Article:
Question about Canon PowerShot A510 Digital Camera

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Canon Powershot A510 - lens covers stuck

I have a Canon PowerShot A510. The two shutters covering the lens won't open (or shut) properly. Can this be fixed - economically? There doesn't appear to be a problem with the batteries.

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A stuck lens cover is a fairly common problem, but it is normally easy to fix. A single grain of sand jamming the cover mechanism is normally the culprit, and you want to try to dislodge it. There are many non-invasive techniques that people have come up with to accomplish this. Some may be seen on this blog article. You can also open the lens barrel up to fix the covers, but only as a very last resort. The article also gives examples for this type of procedure.

Posted on Jun 06, 2010

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The two lens shutters that do not open or close for the A510 thru A530 are comprised of 10 small parts; 1) Silver outer facia retainer lens ring 2) Round black plastic dust shutter retainer plate 3)Left dust shutter door 4) Left dust shutter arm 5) Left dust shutter return spring 6) Right dust shutter door 7) Right dust shutter arm 8) Right dust shutter return spring. With either time, wear, or previous drops of the camera one or both of the shutter arm springs can become dislodged or lost or both. If either spring (#5 or #8) or it's associated shutter arm (#4 or #7) which are 'loaded' against the return spring become dislodged from their position the shutters will not open or close as they should. This can even happen from pushing the shutters open or close with your finger or from un-jamming the lens,etc.. The design is a tight fit and does not allow for the shutter doors to be in either or position since they have small guide studs beneath them that follow the lens open or shut position tracks below them as well as receiving positve pressure from the actuater arms and their action/return springs which when in the lens retracted closed positon force each shutter door closed during normal operation. Dirt may also contaminate the plastic parts especially at their pivot points and also cause sluggish operation but in general one or both of the dust shutters not opening or closing indicates the loaded spring that pushes the shutter arm is either gone or has sprung off its loaded position against the arm resulting in one or both of the shutters to fail in operation. I have been able to get the shutters to operate again by removing the retainer facia ring (#1) and then carefully remove the retainer plate (#2) that holds the loaded springs, arms, and shutters in their 'loaded' positions. This removal is not for the inexperienced since the loaded shutter arms which are also very small will pop out usually along with the springs and it is very difficult to repack/reload all 6 parts that go under the retainer plate without experience. This can be attempted by turning the camera on and letting the lens extend. Remove the batteries while keeping the lens is extended. Remove the facia ring then the retainer plate. If all 6 parts under the plate are there and not damaged it is possible to clean and re-assemble them should you be able to figure out the little puzzle it presents. Draw a sketch first before removing the 6 parts under the plate. Remember, the dust cover actuater arms are loaded by the two tiny springs which push the two shutter doors into the closed position only when the lens retracts. Many of the recommended fixes I see here and elsewhere on the web that cause a lot of turbulence/tapping or banging/vacuuming or any other physical movement of the shutters in a motion other than their intended path or out from their aligned positions will either break or damage them further and you will never be able to repack and reload them with the springs in their proper place which is a challenge even if all the parts are still intact and present. I have been able to clean and then repack the assembly even with only one of the two springs in place and both shutter doors will still both operate although the one without the spring may become 'lazy' and not always completely retract or close upon turning off the camera. They will only operate properly if their associated shutter actuator arms are in the correct position. I am not aware of the availability of replacement springs (hello ebay) for the shutter arms (they are very tiny by the way) and the retainer plate is also easily damaged upon removal and re-installation more than once or twice. My recommendation, since these are legacy cameras at this point, is to just remove the silver facia ring and then the retainer plate and remove any remaining 6 parts under the retaining plate(# 3 thru #8). If the retainer plate is damaged and will not click back into place it may also be discarded. Re-intsall the he silver trim ring. You may want to use a dab of glue (not crazy glue) such as a dab from a glue stick to the inside edge of the facia ring only to make sure it doesn't fall off. I believe they used glue from the factory to retain it in this way. Clean the facia outer ring of any excess glue before installing the battery and exercising the lens. Your camera will again function properly but will no longer have any dust protection when turned off. A camera bag and a cleaning cloth will be your solution and you can still get some more use from your camera. -angelo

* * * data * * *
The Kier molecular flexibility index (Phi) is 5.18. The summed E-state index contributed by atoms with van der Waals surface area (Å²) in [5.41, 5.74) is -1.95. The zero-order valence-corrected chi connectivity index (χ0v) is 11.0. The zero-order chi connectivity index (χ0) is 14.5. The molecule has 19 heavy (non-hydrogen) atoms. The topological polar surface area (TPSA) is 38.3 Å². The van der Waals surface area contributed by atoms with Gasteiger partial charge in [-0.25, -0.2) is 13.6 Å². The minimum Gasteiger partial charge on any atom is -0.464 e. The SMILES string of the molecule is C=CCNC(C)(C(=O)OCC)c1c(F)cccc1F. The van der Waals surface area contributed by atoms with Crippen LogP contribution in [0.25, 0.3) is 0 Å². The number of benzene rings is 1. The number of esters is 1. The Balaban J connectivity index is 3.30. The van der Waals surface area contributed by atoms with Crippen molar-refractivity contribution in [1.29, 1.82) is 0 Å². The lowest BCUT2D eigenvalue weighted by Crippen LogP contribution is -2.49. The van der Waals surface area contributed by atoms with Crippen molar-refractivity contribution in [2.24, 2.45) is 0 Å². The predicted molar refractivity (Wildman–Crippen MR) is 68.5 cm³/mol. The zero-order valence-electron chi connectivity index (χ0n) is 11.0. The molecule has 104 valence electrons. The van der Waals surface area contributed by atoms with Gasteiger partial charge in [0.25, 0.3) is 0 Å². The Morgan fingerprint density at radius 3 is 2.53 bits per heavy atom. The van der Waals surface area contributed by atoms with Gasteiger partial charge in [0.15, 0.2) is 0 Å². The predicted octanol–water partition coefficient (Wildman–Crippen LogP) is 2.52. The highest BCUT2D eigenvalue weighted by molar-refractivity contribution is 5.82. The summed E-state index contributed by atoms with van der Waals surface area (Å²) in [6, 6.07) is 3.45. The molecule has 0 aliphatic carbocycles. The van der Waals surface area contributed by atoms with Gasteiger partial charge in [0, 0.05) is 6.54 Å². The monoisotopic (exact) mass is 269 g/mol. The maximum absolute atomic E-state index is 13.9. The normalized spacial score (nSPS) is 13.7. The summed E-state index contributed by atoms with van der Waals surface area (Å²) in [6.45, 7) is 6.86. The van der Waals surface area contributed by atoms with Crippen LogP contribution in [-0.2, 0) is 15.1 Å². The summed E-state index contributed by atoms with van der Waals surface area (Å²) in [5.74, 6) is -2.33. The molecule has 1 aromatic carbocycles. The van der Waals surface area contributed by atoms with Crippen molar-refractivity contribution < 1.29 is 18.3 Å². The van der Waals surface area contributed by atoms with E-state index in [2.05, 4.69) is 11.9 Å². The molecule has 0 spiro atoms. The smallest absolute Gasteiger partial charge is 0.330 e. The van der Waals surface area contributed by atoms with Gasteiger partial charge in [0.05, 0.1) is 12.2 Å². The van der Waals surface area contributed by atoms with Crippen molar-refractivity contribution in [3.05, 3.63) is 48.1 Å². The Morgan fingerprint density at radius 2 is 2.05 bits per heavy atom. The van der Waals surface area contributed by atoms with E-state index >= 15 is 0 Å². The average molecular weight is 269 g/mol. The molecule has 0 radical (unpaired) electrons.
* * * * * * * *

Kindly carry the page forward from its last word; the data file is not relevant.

Posted on Oct 06, 2012


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A stuck shutter is another common failure mode for digital cameras. The symptoms of a stuck or "sticky" shutter are very similar to CCD image sensor failure. The camera may take black pictures (for shutter stuck closed), or the pictures may be very bright and overexposed, especially when taken outdoors (for shutter stuck open).

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